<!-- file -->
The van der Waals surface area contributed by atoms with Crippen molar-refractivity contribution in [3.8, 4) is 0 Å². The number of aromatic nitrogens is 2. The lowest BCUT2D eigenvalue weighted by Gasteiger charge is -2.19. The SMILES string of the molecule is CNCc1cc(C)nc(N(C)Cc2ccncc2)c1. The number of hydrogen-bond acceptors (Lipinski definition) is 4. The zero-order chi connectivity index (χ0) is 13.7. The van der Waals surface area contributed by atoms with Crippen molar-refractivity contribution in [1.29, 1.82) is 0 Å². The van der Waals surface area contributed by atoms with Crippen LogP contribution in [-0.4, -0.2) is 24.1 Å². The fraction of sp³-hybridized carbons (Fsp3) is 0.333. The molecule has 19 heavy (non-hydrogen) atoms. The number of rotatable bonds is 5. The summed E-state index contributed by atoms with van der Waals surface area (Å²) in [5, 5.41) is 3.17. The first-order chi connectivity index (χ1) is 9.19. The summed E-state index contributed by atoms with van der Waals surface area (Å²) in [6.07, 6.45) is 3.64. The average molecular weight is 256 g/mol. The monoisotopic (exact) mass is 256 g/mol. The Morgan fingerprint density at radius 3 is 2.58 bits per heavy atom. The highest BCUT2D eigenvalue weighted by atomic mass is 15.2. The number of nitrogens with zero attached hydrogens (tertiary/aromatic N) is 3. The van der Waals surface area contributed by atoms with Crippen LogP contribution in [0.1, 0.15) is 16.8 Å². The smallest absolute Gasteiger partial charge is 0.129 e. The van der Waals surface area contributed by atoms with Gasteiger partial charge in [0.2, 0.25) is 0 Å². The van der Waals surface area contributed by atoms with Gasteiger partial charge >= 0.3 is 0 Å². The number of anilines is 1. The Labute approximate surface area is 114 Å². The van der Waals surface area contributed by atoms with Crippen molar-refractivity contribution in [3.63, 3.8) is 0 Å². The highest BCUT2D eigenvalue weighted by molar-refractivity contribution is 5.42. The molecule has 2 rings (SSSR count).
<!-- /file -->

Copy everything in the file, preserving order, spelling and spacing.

The van der Waals surface area contributed by atoms with Crippen molar-refractivity contribution in [3.8, 4) is 0 Å². The number of aromatic nitrogens is 2. The lowest BCUT2D eigenvalue weighted by Gasteiger charge is -2.19. The SMILES string of the molecule is CNCc1cc(C)nc(N(C)Cc2ccncc2)c1. The number of hydrogen-bond acceptors (Lipinski definition) is 4. The zero-order chi connectivity index (χ0) is 13.7. The van der Waals surface area contributed by atoms with Crippen molar-refractivity contribution in [1.29, 1.82) is 0 Å². The van der Waals surface area contributed by atoms with Crippen LogP contribution in [-0.4, -0.2) is 24.1 Å². The fraction of sp³-hybridized carbons (Fsp3) is 0.333. The molecule has 19 heavy (non-hydrogen) atoms. The number of rotatable bonds is 5. The summed E-state index contributed by atoms with van der Waals surface area (Å²) in [5, 5.41) is 3.17. The first-order chi connectivity index (χ1) is 9.19. The summed E-state index contributed by atoms with van der Waals surface area (Å²) in [6.07, 6.45) is 3.64. The average molecular weight is 256 g/mol. The monoisotopic (exact) mass is 256 g/mol. The Morgan fingerprint density at radius 3 is 2.58 bits per heavy atom. The highest BCUT2D eigenvalue weighted by atomic mass is 15.2. The number of nitrogens with zero attached hydrogens (tertiary/aromatic N) is 3. The van der Waals surface area contributed by atoms with Crippen LogP contribution in [0.1, 0.15) is 16.8 Å². The smallest absolute Gasteiger partial charge is 0.129 e. The van der Waals surface area contributed by atoms with Gasteiger partial charge in [0.2, 0.25) is 0 Å². The van der Waals surface area contributed by atoms with Gasteiger partial charge >= 0.3 is 0 Å². The number of anilines is 1. The Labute approximate surface area is 114 Å². The van der Waals surface area contributed by atoms with Crippen molar-refractivity contribution in [3.63, 3.8) is 0 Å². The highest BCUT2D eigenvalue weighted by molar-refractivity contribution is 5.42. The molecule has 2 rings (SSSR count).